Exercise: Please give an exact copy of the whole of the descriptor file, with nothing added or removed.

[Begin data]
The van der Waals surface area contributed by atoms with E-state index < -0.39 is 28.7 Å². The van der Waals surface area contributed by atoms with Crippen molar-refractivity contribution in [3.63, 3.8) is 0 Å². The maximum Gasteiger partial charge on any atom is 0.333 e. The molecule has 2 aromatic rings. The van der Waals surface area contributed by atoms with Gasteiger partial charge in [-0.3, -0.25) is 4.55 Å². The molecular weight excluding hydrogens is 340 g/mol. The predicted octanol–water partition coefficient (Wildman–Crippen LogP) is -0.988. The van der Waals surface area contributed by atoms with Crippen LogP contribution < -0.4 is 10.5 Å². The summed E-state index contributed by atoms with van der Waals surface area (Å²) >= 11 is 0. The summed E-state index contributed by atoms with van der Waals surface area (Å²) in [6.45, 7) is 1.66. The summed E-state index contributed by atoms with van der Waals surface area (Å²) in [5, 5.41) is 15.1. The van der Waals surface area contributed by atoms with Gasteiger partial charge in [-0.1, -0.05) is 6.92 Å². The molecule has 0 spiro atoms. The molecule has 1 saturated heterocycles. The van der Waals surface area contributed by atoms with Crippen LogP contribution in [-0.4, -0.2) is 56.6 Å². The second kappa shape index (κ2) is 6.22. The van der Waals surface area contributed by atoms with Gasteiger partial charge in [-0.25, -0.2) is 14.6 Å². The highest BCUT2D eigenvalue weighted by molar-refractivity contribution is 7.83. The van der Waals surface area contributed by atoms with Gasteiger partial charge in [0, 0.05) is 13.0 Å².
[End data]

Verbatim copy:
The van der Waals surface area contributed by atoms with E-state index < -0.39 is 28.7 Å². The van der Waals surface area contributed by atoms with Crippen molar-refractivity contribution in [3.63, 3.8) is 0 Å². The maximum Gasteiger partial charge on any atom is 0.333 e. The molecule has 2 aromatic rings. The van der Waals surface area contributed by atoms with Gasteiger partial charge in [-0.3, -0.25) is 4.55 Å². The molecular weight excluding hydrogens is 340 g/mol. The predicted octanol–water partition coefficient (Wildman–Crippen LogP) is -0.988. The van der Waals surface area contributed by atoms with Crippen LogP contribution < -0.4 is 10.5 Å². The summed E-state index contributed by atoms with van der Waals surface area (Å²) >= 11 is 0. The summed E-state index contributed by atoms with van der Waals surface area (Å²) in [6.45, 7) is 1.66. The summed E-state index contributed by atoms with van der Waals surface area (Å²) in [5, 5.41) is 15.1. The van der Waals surface area contributed by atoms with Gasteiger partial charge in [-0.1, -0.05) is 6.92 Å². The molecule has 0 spiro atoms. The molecule has 1 saturated heterocycles. The van der Waals surface area contributed by atoms with Crippen LogP contribution in [-0.4, -0.2) is 56.6 Å². The second kappa shape index (κ2) is 6.22. The van der Waals surface area contributed by atoms with Gasteiger partial charge in [-0.25, -0.2) is 14.6 Å². The highest BCUT2D eigenvalue weighted by molar-refractivity contribution is 7.83. The van der Waals surface area contributed by atoms with Gasteiger partial charge in [0, 0.05) is 13.0 Å².